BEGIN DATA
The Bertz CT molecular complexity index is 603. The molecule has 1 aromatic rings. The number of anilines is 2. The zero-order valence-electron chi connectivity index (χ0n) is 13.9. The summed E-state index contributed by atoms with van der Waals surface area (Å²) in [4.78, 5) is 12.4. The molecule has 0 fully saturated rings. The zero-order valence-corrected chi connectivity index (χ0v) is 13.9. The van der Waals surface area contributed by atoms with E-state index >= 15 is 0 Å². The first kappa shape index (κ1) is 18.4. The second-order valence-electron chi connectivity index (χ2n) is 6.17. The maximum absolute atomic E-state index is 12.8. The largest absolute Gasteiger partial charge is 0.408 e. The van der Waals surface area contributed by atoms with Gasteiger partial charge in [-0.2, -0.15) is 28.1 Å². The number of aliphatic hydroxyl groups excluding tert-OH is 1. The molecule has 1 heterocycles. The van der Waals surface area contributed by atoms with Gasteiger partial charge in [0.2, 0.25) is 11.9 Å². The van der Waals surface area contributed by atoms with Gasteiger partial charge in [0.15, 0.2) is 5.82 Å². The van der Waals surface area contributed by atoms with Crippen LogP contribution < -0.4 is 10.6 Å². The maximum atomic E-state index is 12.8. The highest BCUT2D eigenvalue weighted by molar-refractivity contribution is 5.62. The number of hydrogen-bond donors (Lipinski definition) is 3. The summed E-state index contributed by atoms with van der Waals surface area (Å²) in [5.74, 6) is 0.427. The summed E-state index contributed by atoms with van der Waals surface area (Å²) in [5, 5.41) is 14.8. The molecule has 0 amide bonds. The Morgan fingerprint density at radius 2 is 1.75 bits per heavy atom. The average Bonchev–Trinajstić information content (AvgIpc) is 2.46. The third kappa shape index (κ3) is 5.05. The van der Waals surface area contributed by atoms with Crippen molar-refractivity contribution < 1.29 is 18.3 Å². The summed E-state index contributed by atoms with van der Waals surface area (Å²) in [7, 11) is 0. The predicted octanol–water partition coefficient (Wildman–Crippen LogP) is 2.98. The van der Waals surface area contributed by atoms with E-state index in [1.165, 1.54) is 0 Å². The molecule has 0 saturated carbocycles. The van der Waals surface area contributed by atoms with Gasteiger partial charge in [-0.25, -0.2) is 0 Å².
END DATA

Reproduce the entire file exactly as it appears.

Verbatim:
The Bertz CT molecular complexity index is 603. The molecule has 1 aromatic rings. The number of anilines is 2. The zero-order valence-electron chi connectivity index (χ0n) is 13.9. The summed E-state index contributed by atoms with van der Waals surface area (Å²) in [4.78, 5) is 12.4. The molecule has 0 fully saturated rings. The zero-order valence-corrected chi connectivity index (χ0v) is 13.9. The van der Waals surface area contributed by atoms with E-state index >= 15 is 0 Å². The first kappa shape index (κ1) is 18.4. The second-order valence-electron chi connectivity index (χ2n) is 6.17. The maximum absolute atomic E-state index is 12.8. The largest absolute Gasteiger partial charge is 0.408 e. The van der Waals surface area contributed by atoms with Gasteiger partial charge in [-0.2, -0.15) is 28.1 Å². The number of aliphatic hydroxyl groups excluding tert-OH is 1. The molecule has 1 heterocycles. The van der Waals surface area contributed by atoms with Gasteiger partial charge in [0.2, 0.25) is 11.9 Å². The van der Waals surface area contributed by atoms with Gasteiger partial charge in [0.15, 0.2) is 5.82 Å². The van der Waals surface area contributed by atoms with Crippen LogP contribution < -0.4 is 10.6 Å². The maximum atomic E-state index is 12.8. The highest BCUT2D eigenvalue weighted by molar-refractivity contribution is 5.62. The number of hydrogen-bond donors (Lipinski definition) is 3. The summed E-state index contributed by atoms with van der Waals surface area (Å²) in [5.74, 6) is 0.427. The summed E-state index contributed by atoms with van der Waals surface area (Å²) in [5, 5.41) is 14.8. The molecule has 0 amide bonds. The Morgan fingerprint density at radius 2 is 1.75 bits per heavy atom. The average Bonchev–Trinajstić information content (AvgIpc) is 2.46. The third kappa shape index (κ3) is 5.05. The van der Waals surface area contributed by atoms with Crippen molar-refractivity contribution < 1.29 is 18.3 Å². The summed E-state index contributed by atoms with van der Waals surface area (Å²) in [7, 11) is 0. The predicted octanol–water partition coefficient (Wildman–Crippen LogP) is 2.98. The van der Waals surface area contributed by atoms with E-state index in [1.165, 1.54) is 0 Å². The molecule has 0 saturated carbocycles. The van der Waals surface area contributed by atoms with Gasteiger partial charge in [-0.25, -0.2) is 0 Å².